- Open Access
Large firm dominance on country’s entrepreneurship potentials
Journal of Global Entrepreneurship Research volume 7, Article number: 1 (2017)
This paper aims to determine whether countries where large firms are very dominant have less entrepreneurial activities. There is anecdotal evidence that the continued decline in the business dynamism or the number of start-ups in the United States is said to be partly attributed to large firms. One key explanation is that the regulatory environment tends to favor existing large firms – an environment that allows near monopolies and a protection of tiny entrepreneurial elite. Using the Global Entrepreneurship Monitor (GEM) data together with the World Bank – International Finance Corporation’s MSME country indicators, I empirically test whether large firm dominance influences entrepreneurial activities as well as intentions. Using fixed effects regression analysis on unbalanced panel of 40 countries over the period 2002–2007, I found that the entrepreneurship potential of a country is potentially at risk if the growth of large firms’ stake in the economy is left unchallenged. In particular, a one percentage point increase in the share of large firms to total employment is associated with 0.35 percentage point lower total early-stage entrepreneurial activity rate, holding other factors constant. Also, worth noting is the sensitivity of entrepreneurial intentions to large firm dominance. A one percentage point increase in the share of large firms to total employment dampens (i.e., by 0.56 percentage point) intentions of latent entrepreneurs to start a business within the next 3 years, other factors remaining constant. This second-order effect of large firm dominance depends heavily on the country’s institutions. Thus, it is critical for governments to foster a dynamic system that guarantees free competition and rewards creativity. Likewise, it is necessary to review and amend policies that seem to favor large firms that compromise the establishment as well as growth of smaller enterprises.
Decades back, Schumpeter (1934) regarded entrepreneurship a critical area to fully understand economic development. Up until now, enterprises remain to be considered one of the keys to eliminate poverty as postulated in the newly-established Sustainable Development GoalsFootnote 1 adopted by world leaders in September 2015 at A UN Summit. Various strands of literature identified channels through which entrepreneurship impacts economic growth and development. These include job creation (e.g., Badal, 2010), productivity improvement, and structural transformation (e.g., Nallari, et al., 2010; Kritikos, 2014).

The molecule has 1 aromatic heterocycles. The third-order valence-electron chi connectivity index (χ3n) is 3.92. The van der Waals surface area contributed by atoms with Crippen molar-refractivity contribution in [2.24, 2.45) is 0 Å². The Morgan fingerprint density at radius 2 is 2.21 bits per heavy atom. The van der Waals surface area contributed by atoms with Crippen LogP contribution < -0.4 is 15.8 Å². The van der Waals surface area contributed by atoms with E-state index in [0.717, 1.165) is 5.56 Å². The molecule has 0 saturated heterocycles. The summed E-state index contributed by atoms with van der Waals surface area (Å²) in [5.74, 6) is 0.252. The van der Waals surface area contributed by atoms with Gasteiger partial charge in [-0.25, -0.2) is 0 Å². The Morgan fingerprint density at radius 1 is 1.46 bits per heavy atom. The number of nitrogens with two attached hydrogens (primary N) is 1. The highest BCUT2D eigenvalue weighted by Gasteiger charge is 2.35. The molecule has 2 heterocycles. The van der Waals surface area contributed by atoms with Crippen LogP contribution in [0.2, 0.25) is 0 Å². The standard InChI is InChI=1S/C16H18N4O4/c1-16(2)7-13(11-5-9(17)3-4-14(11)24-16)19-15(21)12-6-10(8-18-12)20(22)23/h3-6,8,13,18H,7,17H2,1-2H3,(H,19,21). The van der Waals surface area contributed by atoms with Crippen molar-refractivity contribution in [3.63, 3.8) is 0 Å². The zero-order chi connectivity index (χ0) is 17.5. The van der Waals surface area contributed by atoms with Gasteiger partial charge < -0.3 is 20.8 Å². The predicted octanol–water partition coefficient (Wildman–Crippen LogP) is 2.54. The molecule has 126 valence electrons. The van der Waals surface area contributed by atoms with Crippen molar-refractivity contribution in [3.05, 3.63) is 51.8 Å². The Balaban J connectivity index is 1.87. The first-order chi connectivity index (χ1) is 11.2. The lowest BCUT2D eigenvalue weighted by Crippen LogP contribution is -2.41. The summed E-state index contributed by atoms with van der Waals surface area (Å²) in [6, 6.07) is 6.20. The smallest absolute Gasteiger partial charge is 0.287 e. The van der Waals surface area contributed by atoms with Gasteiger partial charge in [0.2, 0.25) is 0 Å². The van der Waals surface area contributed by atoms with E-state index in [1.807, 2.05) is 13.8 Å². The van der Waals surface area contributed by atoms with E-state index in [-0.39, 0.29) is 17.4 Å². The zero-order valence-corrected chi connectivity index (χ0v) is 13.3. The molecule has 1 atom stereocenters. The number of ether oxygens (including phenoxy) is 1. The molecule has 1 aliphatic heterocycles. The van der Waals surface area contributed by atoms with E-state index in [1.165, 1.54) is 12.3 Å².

Noting the above association, entrepreneurship is gradually mainstreamed into the development literature, notwithstanding the availability of more and better data to better understand the process of entrepreneurship (Nallari, et al., 2010). The Global Entrepreneurship Monitor (GEM) successfully improved how one can measure entrepreneurial activities, including the inherent motives behind such endeavors in a cross-country context. The GEM has already been used to study, in a cross-country setting, the link of entrepreneurship to economic growth as well as the determinants of entrepreneurial activities (e.g., Estrin et al. 2011). Studies using GEM dataset have been regularly cited in high quality academic publications such as The Journal of Business Venturing, Small Business Economics, Entrepreneurship Theory and Practice, and the Journal of International Business Studies, among others (Bosma 2013; Bergmann et al. 2014). Similarly, the World Bank used the GEM dataset to flesh out information on how entrepreneurship improves growth and job creation as well as to bring in issues on gender gaps (Nallari, et al., 2010).